Posts by Vlad Krasnov

On the dangers of Intel's frequency scaling

Published on by Vlad Krasnov.

While I was writing the post comparing the new Qualcomm server chip, Centriq, to our current stock of Intel Skylake-based Xeons, I noticed a disturbing phenomena. When benchmarking OpenSSL 1.1.1dev, I discovered that the performance of the cipher ChaCha20-Poly1305 does not scale very well. On a single thread,

ARM Takes Wing: Qualcomm vs. Intel CPU comparison

Published on by Vlad Krasnov.

One of the nicer perks I have here at Cloudflare is access to the latest hardware, long before it even reaches the market. Until recently I mostly played with Intel hardware. For example Intel supplied us with an engineering sample of their Skylake based Purley platform back in August 2016,

AES-CBC is going the way of the dodo

Published on by Vlad Krasnov.

A little over a year ago, Nick Sullivan talked about the beginning of the end for AES-CBC cipher suites, following a plethora of attacks on this cipher mode. Today we can safely confirm that this prediction is coming true, as for the first time ever the share of AES-CBC cipher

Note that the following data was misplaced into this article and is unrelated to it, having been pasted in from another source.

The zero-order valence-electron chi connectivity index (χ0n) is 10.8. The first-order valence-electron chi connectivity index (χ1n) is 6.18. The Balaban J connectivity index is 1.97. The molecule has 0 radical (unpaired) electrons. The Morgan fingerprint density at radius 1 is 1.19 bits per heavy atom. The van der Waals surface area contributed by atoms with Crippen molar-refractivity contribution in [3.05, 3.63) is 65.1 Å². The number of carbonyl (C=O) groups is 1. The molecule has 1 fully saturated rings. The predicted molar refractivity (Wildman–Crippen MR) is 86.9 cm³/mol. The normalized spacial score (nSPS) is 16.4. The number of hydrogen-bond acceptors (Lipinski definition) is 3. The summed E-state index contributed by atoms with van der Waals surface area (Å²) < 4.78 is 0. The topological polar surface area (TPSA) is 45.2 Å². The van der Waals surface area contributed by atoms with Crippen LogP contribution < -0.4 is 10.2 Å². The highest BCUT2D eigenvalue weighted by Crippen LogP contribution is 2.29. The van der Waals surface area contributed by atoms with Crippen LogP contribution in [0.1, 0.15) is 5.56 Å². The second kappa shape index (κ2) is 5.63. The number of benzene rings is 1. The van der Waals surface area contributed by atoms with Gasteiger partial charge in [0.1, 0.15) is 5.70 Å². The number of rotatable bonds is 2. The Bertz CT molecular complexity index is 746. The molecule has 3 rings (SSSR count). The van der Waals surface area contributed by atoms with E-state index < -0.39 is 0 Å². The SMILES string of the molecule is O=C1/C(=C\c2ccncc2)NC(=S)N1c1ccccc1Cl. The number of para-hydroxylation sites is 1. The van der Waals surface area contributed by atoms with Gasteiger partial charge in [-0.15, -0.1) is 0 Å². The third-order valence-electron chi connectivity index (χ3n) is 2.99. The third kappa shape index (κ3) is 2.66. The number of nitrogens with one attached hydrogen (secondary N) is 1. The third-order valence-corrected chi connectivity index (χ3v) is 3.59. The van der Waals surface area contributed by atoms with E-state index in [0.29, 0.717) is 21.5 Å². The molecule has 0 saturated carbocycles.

Announcing Support for HTTP/2 Server Push

Published on by Vlad Krasnov.

Last November, we rolled out HTTP/2 support for all our customers. At the time, HTTP/2 was not in wide use, but more than 88k of the Alexa 2 million websites are now HTTP/2-enabled. Today, more than 70% of sites that use HTTP/2 are served via CloudFlare.

It takes two to ChaCha (Poly)

Published on by Vlad Krasnov.

Not long ago we introduced support for TLS cipher suites based on the ChaCha20-Poly1305 AEAD, for all our customers. Back then those cipher suites were only supported by the Chrome browser and Google's websites, but were in the process of standardization. We introduced these cipher suites to give end users

Results of experimenting with Brotli for dynamic web content

Published on by Vlad Krasnov.

Compression is one of the most important tools CloudFlare has to accelerate website performance. Compressed content takes less time to transfer, and consequently reduces load times. On expensive mobile data plans, compression even saves money for consumers. However, compression is not freeā€”it comes at a price. It is one